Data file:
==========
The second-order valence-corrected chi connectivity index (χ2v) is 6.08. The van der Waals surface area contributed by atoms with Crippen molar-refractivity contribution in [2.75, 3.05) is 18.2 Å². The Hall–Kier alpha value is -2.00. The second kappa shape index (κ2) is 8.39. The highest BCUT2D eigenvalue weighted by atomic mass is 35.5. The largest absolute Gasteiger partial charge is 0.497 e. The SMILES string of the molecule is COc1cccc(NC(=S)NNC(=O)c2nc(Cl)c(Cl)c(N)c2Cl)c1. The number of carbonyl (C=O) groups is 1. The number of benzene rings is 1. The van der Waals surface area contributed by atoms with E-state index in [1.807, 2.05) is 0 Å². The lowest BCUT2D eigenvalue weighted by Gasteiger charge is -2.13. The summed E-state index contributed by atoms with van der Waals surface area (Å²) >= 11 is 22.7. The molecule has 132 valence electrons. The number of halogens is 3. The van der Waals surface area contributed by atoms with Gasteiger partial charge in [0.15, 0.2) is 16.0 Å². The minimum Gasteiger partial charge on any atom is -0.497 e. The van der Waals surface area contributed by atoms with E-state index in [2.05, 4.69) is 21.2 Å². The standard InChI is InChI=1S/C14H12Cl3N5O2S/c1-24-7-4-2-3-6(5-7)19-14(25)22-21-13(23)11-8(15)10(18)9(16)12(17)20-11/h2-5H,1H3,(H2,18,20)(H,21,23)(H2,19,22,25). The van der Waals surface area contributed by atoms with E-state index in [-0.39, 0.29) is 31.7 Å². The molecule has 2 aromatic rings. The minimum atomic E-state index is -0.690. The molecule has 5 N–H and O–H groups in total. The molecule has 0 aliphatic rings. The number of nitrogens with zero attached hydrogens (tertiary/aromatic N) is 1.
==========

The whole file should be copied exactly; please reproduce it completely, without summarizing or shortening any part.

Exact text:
The second-order valence-corrected chi connectivity index (χ2v) is 6.08. The van der Waals surface area contributed by atoms with Crippen molar-refractivity contribution in [2.75, 3.05) is 18.2 Å². The Hall–Kier alpha value is -2.00. The second kappa shape index (κ2) is 8.39. The highest BCUT2D eigenvalue weighted by atomic mass is 35.5. The largest absolute Gasteiger partial charge is 0.497 e. The SMILES string of the molecule is COc1cccc(NC(=S)NNC(=O)c2nc(Cl)c(Cl)c(N)c2Cl)c1. The number of carbonyl (C=O) groups is 1. The number of benzene rings is 1. The van der Waals surface area contributed by atoms with E-state index in [1.807, 2.05) is 0 Å². The lowest BCUT2D eigenvalue weighted by Gasteiger charge is -2.13. The summed E-state index contributed by atoms with van der Waals surface area (Å²) >= 11 is 22.7. The molecule has 132 valence electrons. The number of halogens is 3. The van der Waals surface area contributed by atoms with Gasteiger partial charge in [0.15, 0.2) is 16.0 Å². The minimum Gasteiger partial charge on any atom is -0.497 e. The van der Waals surface area contributed by atoms with E-state index in [2.05, 4.69) is 21.2 Å². The standard InChI is InChI=1S/C14H12Cl3N5O2S/c1-24-7-4-2-3-6(5-7)19-14(25)22-21-13(23)11-8(15)10(18)9(16)12(17)20-11/h2-5H,1H3,(H2,18,20)(H,21,23)(H2,19,22,25). The van der Waals surface area contributed by atoms with E-state index in [-0.39, 0.29) is 31.7 Å². The molecule has 2 aromatic rings. The minimum atomic E-state index is -0.690. The molecule has 5 N–H and O–H groups in total. The molecule has 0 aliphatic rings. The number of nitrogens with zero attached hydrogens (tertiary/aromatic N) is 1.